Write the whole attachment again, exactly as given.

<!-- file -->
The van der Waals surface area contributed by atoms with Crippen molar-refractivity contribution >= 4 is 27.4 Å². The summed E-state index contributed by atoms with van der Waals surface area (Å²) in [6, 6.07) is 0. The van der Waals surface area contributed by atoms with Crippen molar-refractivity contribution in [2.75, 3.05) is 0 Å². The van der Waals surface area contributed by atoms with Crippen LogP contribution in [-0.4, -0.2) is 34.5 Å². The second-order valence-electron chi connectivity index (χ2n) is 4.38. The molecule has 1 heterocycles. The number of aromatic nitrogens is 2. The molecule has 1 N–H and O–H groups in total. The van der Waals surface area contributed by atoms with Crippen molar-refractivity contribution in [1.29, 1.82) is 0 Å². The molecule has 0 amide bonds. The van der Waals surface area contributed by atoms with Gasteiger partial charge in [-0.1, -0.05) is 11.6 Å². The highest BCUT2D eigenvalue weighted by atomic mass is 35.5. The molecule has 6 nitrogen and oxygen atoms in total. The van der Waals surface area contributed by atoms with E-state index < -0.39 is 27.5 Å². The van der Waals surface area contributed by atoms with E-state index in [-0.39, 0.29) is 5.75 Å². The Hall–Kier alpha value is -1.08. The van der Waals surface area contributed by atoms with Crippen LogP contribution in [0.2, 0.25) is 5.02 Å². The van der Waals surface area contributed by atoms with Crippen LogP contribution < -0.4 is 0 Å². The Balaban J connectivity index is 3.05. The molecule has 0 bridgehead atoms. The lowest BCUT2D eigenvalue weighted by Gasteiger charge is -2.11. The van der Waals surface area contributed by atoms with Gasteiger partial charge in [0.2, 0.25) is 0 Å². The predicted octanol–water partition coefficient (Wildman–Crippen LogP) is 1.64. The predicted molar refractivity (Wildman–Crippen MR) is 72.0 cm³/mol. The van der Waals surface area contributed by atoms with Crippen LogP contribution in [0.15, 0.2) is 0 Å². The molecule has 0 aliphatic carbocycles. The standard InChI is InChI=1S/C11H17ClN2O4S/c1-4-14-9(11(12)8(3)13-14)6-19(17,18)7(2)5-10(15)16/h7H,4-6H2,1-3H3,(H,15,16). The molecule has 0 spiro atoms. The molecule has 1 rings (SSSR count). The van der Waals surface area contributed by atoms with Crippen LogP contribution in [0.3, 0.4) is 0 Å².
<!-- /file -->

The van der Waals surface area contributed by atoms with Crippen molar-refractivity contribution >= 4 is 27.4 Å². The summed E-state index contributed by atoms with van der Waals surface area (Å²) in [6, 6.07) is 0. The van der Waals surface area contributed by atoms with Crippen molar-refractivity contribution in [2.75, 3.05) is 0 Å². The van der Waals surface area contributed by atoms with Crippen LogP contribution in [-0.4, -0.2) is 34.5 Å². The second-order valence-electron chi connectivity index (χ2n) is 4.38. The molecule has 1 heterocycles. The number of aromatic nitrogens is 2. The molecule has 1 N–H and O–H groups in total. The van der Waals surface area contributed by atoms with Crippen molar-refractivity contribution in [1.29, 1.82) is 0 Å². The molecule has 0 amide bonds. The van der Waals surface area contributed by atoms with Gasteiger partial charge in [-0.1, -0.05) is 11.6 Å². The highest BCUT2D eigenvalue weighted by atomic mass is 35.5. The molecule has 6 nitrogen and oxygen atoms in total. The van der Waals surface area contributed by atoms with E-state index < -0.39 is 27.5 Å². The van der Waals surface area contributed by atoms with E-state index in [-0.39, 0.29) is 5.75 Å². The Hall–Kier alpha value is -1.08. The van der Waals surface area contributed by atoms with Crippen LogP contribution in [0.2, 0.25) is 5.02 Å². The van der Waals surface area contributed by atoms with Crippen LogP contribution < -0.4 is 0 Å². The Balaban J connectivity index is 3.05. The molecule has 0 bridgehead atoms. The lowest BCUT2D eigenvalue weighted by Gasteiger charge is -2.11. The van der Waals surface area contributed by atoms with Gasteiger partial charge in [0.2, 0.25) is 0 Å². The predicted octanol–water partition coefficient (Wildman–Crippen LogP) is 1.64. The predicted molar refractivity (Wildman–Crippen MR) is 72.0 cm³/mol. The van der Waals surface area contributed by atoms with Crippen LogP contribution in [0.15, 0.2) is 0 Å². The molecule has 0 aliphatic carbocycles. The standard InChI is InChI=1S/C11H17ClN2O4S/c1-4-14-9(11(12)8(3)13-14)6-19(17,18)7(2)5-10(15)16/h7H,4-6H2,1-3H3,(H,15,16). The molecule has 0 spiro atoms. The molecule has 1 rings (SSSR count). The van der Waals surface area contributed by atoms with Crippen LogP contribution in [0.3, 0.4) is 0 Å².